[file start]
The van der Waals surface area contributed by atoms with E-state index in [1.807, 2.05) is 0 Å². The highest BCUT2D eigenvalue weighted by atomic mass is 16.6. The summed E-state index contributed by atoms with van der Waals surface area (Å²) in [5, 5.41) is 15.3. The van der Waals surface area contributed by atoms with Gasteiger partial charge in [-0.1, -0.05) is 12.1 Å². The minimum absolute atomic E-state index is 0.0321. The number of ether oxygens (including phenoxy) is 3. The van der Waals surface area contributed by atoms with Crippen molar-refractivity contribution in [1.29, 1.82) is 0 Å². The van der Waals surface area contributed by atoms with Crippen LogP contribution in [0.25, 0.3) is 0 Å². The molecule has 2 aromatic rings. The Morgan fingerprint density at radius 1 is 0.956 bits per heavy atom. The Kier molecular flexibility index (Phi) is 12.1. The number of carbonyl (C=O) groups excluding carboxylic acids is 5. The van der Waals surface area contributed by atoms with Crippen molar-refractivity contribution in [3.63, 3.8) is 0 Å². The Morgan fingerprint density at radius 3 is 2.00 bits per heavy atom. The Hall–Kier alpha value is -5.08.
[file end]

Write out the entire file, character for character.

The van der Waals surface area contributed by atoms with E-state index in [1.807, 2.05) is 0 Å². The highest BCUT2D eigenvalue weighted by atomic mass is 16.6. The summed E-state index contributed by atoms with van der Waals surface area (Å²) in [5, 5.41) is 15.3. The van der Waals surface area contributed by atoms with Gasteiger partial charge in [-0.1, -0.05) is 12.1 Å². The minimum absolute atomic E-state index is 0.0321. The number of ether oxygens (including phenoxy) is 3. The van der Waals surface area contributed by atoms with Crippen molar-refractivity contribution in [1.29, 1.82) is 0 Å². The van der Waals surface area contributed by atoms with Crippen LogP contribution in [0.25, 0.3) is 0 Å². The molecule has 2 aromatic rings. The Morgan fingerprint density at radius 1 is 0.956 bits per heavy atom. The Kier molecular flexibility index (Phi) is 12.1. The number of carbonyl (C=O) groups excluding carboxylic acids is 5. The van der Waals surface area contributed by atoms with Crippen molar-refractivity contribution in [3.63, 3.8) is 0 Å². The Morgan fingerprint density at radius 3 is 2.00 bits per heavy atom. The Hall–Kier alpha value is -5.08.